“Mom is everything and everywhere and damn near everybody, and from her depends all the rest of the U. S." (Wylie, 1942.)
To start, a few definitions of “momism:”
“Excessive attachment to or domination by one's mother.” (Oxford Dictionary.)
“A cliché or proverbial statement deemed typical of what a mother would say to a child.” (Wikipedia.)
“Things that your mom tells you that can be considered wise, but most of the time you just do whatever you feel like and the one time she's right, you will never hear the end of it.” (Urban Dictionary.)
A conspiracy by inordinately powerful women, most of whom have terrible politics, all of whom should be dead, to ruin American political life for everyone else.
That last definition comes from the 1942 bestseller A Generation of Vipers, written by extremely Mad Dude Philip Wylie, whose only regret in life was dying before the invention of Reddit. (I assume.) He’s the one I quoted up top.
According to Wylie, modern medicine had cursed the nation with an ever-growing number of women who refused to die while they were still hot — “every clattering prickamette in the republic survives for an incredible number of years, to stamp and jibber in the midst of man, a noisy neuter by natural default or a scientific gelding sustained by science… the machine has deprived her of social usefulness; time has stripped away her biological possibilities and poured her hide full of liquid soap” — and, worse, tried to participate in civic life, through neighborhood organizing, advocating their causes in public forums, and (shudder) voting. Such moms were single-handedly responsible for the demolition of the American left (“mom composes the majority of Senator McCarthy's shock troops… ‘McCarthyism,’ the rule of unreason, is one with momism”) and giving them the vote at all had ushered in an era of political chaos and corruption: “Mom's first gracious presence at the ballot-box was roughly concomitant with the start toward a new all-time low in political scurviness, hoodlumism, gangsterism, labor strife, monopolistic thuggery, moral degeneration, civic corruption, smuggling, bribery, theft, murder, homosexuality, drunkenness, financial depression, chaos and war. Note that.”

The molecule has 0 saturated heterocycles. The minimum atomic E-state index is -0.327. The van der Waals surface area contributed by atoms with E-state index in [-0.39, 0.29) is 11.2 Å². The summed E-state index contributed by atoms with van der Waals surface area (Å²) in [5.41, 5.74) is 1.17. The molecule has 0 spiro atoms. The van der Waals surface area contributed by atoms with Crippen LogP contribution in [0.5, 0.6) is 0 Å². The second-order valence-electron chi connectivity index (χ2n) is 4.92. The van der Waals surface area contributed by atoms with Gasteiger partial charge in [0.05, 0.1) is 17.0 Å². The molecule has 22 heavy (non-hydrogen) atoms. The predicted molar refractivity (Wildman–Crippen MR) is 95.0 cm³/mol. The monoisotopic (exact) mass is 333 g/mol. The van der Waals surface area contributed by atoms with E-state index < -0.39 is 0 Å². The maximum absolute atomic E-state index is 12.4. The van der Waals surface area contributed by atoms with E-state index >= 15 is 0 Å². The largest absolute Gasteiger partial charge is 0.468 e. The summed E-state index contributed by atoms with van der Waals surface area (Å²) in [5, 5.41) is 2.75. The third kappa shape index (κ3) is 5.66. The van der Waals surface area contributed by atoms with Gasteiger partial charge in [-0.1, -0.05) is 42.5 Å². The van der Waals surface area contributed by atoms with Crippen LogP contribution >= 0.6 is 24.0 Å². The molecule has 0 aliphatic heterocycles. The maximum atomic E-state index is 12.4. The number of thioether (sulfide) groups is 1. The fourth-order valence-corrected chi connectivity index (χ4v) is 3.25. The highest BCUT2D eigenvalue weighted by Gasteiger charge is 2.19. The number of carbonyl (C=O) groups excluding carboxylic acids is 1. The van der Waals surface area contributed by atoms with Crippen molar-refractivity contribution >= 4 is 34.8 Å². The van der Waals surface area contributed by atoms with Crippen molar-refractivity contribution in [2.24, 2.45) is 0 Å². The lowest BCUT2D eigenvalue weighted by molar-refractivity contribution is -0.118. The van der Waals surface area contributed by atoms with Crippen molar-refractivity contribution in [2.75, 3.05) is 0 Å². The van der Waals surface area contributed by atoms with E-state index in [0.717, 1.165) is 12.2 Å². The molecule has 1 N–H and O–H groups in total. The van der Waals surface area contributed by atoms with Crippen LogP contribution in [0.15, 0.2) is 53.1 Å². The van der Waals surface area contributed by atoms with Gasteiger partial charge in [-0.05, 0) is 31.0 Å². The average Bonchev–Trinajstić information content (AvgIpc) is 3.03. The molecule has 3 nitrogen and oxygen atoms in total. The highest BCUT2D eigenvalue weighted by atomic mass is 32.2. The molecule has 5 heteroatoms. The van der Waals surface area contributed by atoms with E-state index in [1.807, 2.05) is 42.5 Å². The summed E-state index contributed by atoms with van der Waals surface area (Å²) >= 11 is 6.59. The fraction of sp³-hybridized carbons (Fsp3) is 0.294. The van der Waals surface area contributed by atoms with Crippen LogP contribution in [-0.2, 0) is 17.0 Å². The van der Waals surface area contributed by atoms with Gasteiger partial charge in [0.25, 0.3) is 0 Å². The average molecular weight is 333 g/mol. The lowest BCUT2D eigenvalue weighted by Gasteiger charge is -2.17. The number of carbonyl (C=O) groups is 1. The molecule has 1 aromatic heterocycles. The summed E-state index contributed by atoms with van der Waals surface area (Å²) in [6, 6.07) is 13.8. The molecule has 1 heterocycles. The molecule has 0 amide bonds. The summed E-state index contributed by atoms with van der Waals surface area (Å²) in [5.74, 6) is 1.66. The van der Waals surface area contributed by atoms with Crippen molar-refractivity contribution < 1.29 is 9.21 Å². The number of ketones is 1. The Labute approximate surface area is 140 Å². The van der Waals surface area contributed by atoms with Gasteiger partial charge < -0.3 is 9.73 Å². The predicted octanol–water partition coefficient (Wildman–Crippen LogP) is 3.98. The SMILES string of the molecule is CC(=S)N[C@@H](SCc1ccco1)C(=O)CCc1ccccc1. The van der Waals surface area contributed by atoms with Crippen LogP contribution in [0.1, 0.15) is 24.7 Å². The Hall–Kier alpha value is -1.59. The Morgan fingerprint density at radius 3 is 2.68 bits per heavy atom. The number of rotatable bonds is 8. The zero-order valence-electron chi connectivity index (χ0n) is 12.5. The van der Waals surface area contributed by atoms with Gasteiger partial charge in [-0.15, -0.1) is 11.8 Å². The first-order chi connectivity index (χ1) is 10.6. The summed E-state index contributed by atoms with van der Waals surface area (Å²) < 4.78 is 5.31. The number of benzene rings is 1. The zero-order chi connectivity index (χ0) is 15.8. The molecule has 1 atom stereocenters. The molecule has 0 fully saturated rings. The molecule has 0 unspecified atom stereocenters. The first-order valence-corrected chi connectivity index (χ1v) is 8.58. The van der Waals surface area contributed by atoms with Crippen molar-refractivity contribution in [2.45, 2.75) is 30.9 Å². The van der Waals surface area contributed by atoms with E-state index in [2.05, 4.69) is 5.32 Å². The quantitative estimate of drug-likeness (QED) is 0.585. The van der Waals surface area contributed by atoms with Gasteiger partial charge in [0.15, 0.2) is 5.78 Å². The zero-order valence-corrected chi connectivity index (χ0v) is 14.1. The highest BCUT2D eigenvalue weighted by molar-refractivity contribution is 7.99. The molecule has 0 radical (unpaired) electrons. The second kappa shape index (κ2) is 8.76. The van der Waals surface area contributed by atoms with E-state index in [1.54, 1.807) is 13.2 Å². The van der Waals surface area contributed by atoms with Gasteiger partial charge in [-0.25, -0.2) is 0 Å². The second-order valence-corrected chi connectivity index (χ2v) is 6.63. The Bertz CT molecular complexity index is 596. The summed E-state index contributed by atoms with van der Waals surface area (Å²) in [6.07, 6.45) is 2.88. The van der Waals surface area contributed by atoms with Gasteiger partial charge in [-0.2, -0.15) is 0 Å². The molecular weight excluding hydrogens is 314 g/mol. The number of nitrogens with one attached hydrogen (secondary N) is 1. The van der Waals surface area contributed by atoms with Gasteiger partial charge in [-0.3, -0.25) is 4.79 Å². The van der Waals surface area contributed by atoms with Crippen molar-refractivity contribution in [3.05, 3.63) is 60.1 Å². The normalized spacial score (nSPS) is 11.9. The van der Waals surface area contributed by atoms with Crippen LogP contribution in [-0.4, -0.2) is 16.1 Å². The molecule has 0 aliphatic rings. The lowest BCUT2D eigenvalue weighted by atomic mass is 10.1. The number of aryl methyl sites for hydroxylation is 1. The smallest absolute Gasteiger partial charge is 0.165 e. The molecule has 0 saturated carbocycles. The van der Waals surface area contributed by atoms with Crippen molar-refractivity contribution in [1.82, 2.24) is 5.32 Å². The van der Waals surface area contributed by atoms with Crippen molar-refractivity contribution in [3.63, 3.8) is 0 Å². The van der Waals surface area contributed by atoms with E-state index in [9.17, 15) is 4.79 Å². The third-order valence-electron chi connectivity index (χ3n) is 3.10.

It’s… a surprisingly contemporary analysis. We live in a moment when the militant right claims that feminism exists “to help lonely middle-aged women feel better,” and the bright young men of the left vomit bile on “wine moms” who “found liberal politics after their divorce;” where a focus on so-called “women’s issues” is easily dismissed as vapid, neoliberal “identity politics,” even as crucial civil-rights protections like VAWA and Roe v. Wade are being stripped away; where the incoming Congress is more female than ever, and any one of a number of smart, tough middle-aged women could be our next President, yet women as a political force are still written off, and their desire for female representation is cast as mere tokenism. We have more and less power than ever; we are marching by the thousands and we are losing rights by the second; we are the beneficiaries of two centuries of feminist progress, and we can’t even get our bosses to put their dicks away.
Lots of feminist coverage — including the feminist coverage I’ve written — frames this, almost unconsciously, around the concerns of young and single women, who are the most visible objects of prey. Men may objectify a younger woman, haze her, condescend to her, assault her, attempt to acquire her for their own purposes, because it’s presumed someone her age doesn’t have the power or resources to fight back, and because no man has claimed ownership of her; she looks like low-hanging fruit, like an easy target. What she experiences is brutal.
But when a woman becomes Mom — no longer seen as sexually available, or primarily defined through her sexuality; no longer seen as a person, but as a life support system for her family — she is something worse than prey. She is useless. Or she has only one use, and it’s domestic; to exist or speak in public, at all, means she’s slacking off on her real job. It’s as if a refrigerator or a toaster oven had wandered out into the world and started raising points in meetings. She is not scrutinized, but invisible; men don’t want to destroy Mom so much as they wonder (as Wylie does) why she’s not already dead.
So this is about momism. All the different kinds. It is a place to put news about my life, which is suddenly much more stable and ordinary than I had planned — married, raising a toddler, in a small Rust Belt city north of NYC — and about the private, unpaid labor of holding a life together, which women do by the millions, and are told to keep quiet about lest they seem ungrateful. It is about how politics reaches into that life, and impacts it, and what I do to impact politics right back.
It is about being the sort of person who isn’t supposed to have a voice, or engage in the world, and it is about engaging anyway. Because Wylie was more right than he knew: Mom is everywhere. Mom is in everything. Mom is damn near everybody, or half of everybody, at least. The country depends on her more than they know. They should at least hear her out.
A note: To minimize harassment, this letter will be paywalled, and only paying subscribers will be able to leave comments on posts. That paywall is set at Substack’s minimum price of $5 per month; if you sign up before January 31st, your first year will cost only $2.50 per month. Hopefully trolls won’t pay to comment, and the rest of you shouldn’t even notice the money leaving your account. Talk soon.